The IORP Directive could be further revised to establish a clear link between the needs of defined contribution (DC) members and a fund’s investment strategy, according to the European Insurance and Occupational Pensions Authority (EIOPA).
Publishing a detailed report on DC investment behaviour across EU member states, the supervisor noted the diversity of approaches, with some savers required to select an investment option, while others were offered a default fund they could opt not to use.
It said the funds should have an Investment Policy Statement (IPS), outlining how long-term investments would be and the fund’s liquidity needs, with the document also laying out return objectives and a member’s willingness to take on risk.
Accepting that such practices were already in place in some markets, notably the Netherlands and UK, EIOPA said there would still be “room to improve the link between the Statement of Investment Policy Principles (SIPP) […] and the characteristics of the target group”.
It added that it would conduct a review of the IORP Directive’s clause on the SIPP, which currently only mandates a review of the policy every three years and that asset allocation be in line with the “nature and duration” of liabilities.
The SIPP must also be made available to members upon request, and EIOPA questioned whether this would be required of the IPS.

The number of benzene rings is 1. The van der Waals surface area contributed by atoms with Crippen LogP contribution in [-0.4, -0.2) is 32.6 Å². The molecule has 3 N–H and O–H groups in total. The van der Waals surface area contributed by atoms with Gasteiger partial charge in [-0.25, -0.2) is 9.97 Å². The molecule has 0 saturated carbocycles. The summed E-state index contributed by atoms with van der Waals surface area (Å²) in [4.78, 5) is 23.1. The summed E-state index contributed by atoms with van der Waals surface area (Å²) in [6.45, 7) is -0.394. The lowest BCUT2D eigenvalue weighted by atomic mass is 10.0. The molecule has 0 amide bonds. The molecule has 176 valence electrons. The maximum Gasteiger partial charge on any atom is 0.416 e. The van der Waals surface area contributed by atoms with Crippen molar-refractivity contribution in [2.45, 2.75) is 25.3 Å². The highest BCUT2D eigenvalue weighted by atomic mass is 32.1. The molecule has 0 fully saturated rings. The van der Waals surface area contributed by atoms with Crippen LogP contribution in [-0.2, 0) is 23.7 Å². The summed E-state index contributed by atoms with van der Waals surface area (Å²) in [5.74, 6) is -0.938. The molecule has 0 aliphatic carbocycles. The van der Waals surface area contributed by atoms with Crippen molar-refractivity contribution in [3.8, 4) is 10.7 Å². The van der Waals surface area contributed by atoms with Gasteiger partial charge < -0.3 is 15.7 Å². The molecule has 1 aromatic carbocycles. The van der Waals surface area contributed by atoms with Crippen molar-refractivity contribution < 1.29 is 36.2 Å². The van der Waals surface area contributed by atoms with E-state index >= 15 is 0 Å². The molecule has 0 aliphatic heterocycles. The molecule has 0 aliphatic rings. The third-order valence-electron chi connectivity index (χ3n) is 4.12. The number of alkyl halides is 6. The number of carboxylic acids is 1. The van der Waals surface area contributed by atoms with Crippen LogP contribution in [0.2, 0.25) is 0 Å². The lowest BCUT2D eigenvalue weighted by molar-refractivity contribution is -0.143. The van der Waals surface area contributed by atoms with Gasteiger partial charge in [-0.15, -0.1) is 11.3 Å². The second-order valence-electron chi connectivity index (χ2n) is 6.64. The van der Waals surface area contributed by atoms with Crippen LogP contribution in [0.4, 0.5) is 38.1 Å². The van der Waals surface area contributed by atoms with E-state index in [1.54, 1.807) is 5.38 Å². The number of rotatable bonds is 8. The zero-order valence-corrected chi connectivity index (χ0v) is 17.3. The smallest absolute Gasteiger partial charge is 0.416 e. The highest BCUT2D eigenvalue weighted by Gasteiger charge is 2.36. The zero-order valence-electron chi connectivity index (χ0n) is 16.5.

The review would seek to offer “concrete” recommendations on strengthening governance, the report said, with EIOPA open to drafting guidance on how to mitigate investment risk for DC members.
Additionally, it said it could offer advice on “unsuitable” investment strategies or investment options, extending to options deemed inappropriate for default funds.
EIOPA said the clear regulatory focus on a pension fund’s fiduciary duty had already seen funds in the Netherlands base its investment approach around a member profile.
The supervisor’s report was published on the same day as a consultation paper on good practice for transfers between occupational pensions.
The call for advice, closing 10 April, was asking for feedback on voluntary transfer agreements and criteria that could be used to halt any transfer, including when a transfer would impact the future sustainability of a scheme.